December 11, 2012 Leave a comment

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We lucked out this trip and were able to get a personally recommend babysitter to watch Lorelei one evening.  Once Lorelei and the babysitter were settled in we hoofed it up to Saxon + Parole for dinner.  You may recall that just over one year ago we joined William for Lorelei’s first dinner in the city which you may read about here.  Once again Jenn started off with the Celery Gimlet which she loves so much.  I opted for the Manhattan on tap.  Having read about the Negroni on tap at The Thomas in Napa I just had to give this local fixture a pull.  The base is Parole Whiskey which when tried neat smells destined for a Manhattan.  It is served in their Cocktail Service presentation which features a cocktail glass accompanied by a second round held in mini decanter packed in fine ice, garnish, and real Maraschino cherries.

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William selected a range of dishes for dinner and after I perused the wine list I decided to turn our wine selection over to Sommelier Chris McPherson.  It took Chris only a few moments to recall having met Jenn and I one year prior and without pause for breath, he then recalled the bottle of Moss Wood he recommended as well as the other wines we drank.  Throughly impressed I knew we were in for some interesting wine.

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Chris returned with a decanter of 2010 Demuth Kemos, Syrah, Bei Ranch, Sonoma Coast.  Chris has visited Demuth Kemos which is a very small winery run by two guys Eric Demuth and Peter Kemos.  Only one barrel of the Syrah from Bei Ranch was produced.  The vineyards are located on a ridgeline at 1600 feet on rocky soils.  The fruit is hand harvested, fermented with indigenous yeasts, the must is manipulated by hand, and it is basket pressed into French oak barrels.  Our first glasses from the decanter were singing with black and blue fruit aromas which were floral and finely textured.  The delight continued in the mouth where the focused flavors were lively from perfectly integrated acidity…just really well done cooler Syrah.  It was well liked all around.  I should like to try more of their wines.

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Energized by this bottle we asked Chris for something different but just as good and unique.  Chris returned with a decanter of 2009 Marc Sorrel, Hermitage imported by JAO Wine Imports.  This wine is 100% Syrah sourced from 1.8 hectares of vineyards at Le Meal (planted in 1928), Le Bessards (planted in 1987), and Les Plantiers (planted in 1970).  He uses minimal applications in the vineyards and works them by horse where there is space.  The fruit is fermented with inoculated yeasts in open wood and stainless steel vats for 15 days.  The must is punched by machine.  After fermentation this base Hermitage is aged 16-20 months in 5-6 year old casks.  This bottle was quite easy to drink but clearly young and destined to develop for a few decades.  There were pure flavors of blue and black fruit, minerals, cool acidity, and elegance.  It is a beautiful wine that really needs several more years in the cellar.  At this point it does not reveal as much as the Demuth Kemos.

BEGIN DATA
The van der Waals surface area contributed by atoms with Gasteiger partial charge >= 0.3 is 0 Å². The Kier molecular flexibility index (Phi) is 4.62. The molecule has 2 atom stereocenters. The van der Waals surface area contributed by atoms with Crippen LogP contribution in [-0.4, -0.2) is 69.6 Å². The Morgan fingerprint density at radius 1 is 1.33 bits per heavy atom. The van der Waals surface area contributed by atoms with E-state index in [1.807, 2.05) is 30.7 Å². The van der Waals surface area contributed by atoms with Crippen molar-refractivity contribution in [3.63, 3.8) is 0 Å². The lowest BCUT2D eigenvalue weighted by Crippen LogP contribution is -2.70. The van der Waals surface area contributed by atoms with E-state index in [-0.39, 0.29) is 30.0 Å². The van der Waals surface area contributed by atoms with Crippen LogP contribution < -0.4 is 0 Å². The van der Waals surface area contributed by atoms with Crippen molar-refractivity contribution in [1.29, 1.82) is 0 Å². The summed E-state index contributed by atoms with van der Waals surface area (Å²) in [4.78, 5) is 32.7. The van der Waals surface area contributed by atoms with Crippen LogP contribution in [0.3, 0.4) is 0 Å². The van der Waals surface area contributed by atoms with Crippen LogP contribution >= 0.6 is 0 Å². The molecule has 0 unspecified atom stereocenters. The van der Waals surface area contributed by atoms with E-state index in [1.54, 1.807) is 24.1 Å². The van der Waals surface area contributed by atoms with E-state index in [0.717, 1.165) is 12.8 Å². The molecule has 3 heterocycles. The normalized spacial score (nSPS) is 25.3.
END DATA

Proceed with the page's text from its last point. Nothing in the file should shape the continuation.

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By the time we finished dinner, Saxon + Parole was filled with more people, the rock-influenced music still audible over the increased buzz.  We had a little bit of time left so we walked down to The Daily for Jenn’s first visit.  I really like this bar and have been fortunate to have drinks here several times.  We sat in the back booth where I opted for a cocktail made by the deft Nacho and Jenn sprung for a dessert wine.  Sommelier Erin Scala quickly returned with a glass of the 1985 Toro Albala, Pedro Ximenes, Gran Reserva for Jenn.  Not as rich as I recalled this glass was packed full of spices and flavors delivered with the most viscosity I have experienced in a wine.  After a brief chat with Erin we had minutes left to relieve our babysitter.  So down the little red lane our drinks went.  During our walk back Jenn commented that the evening felt as if it were just beginning.  Indeed four hours had flown by for everything experienced was in the right moderation.  We normally would have bid farewell to William but this was an extended trip.  We were about to spend the weekend together in historic Tuxedo Park.

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Buying Wine in Manhattan

December 10, 2012 Leave a comment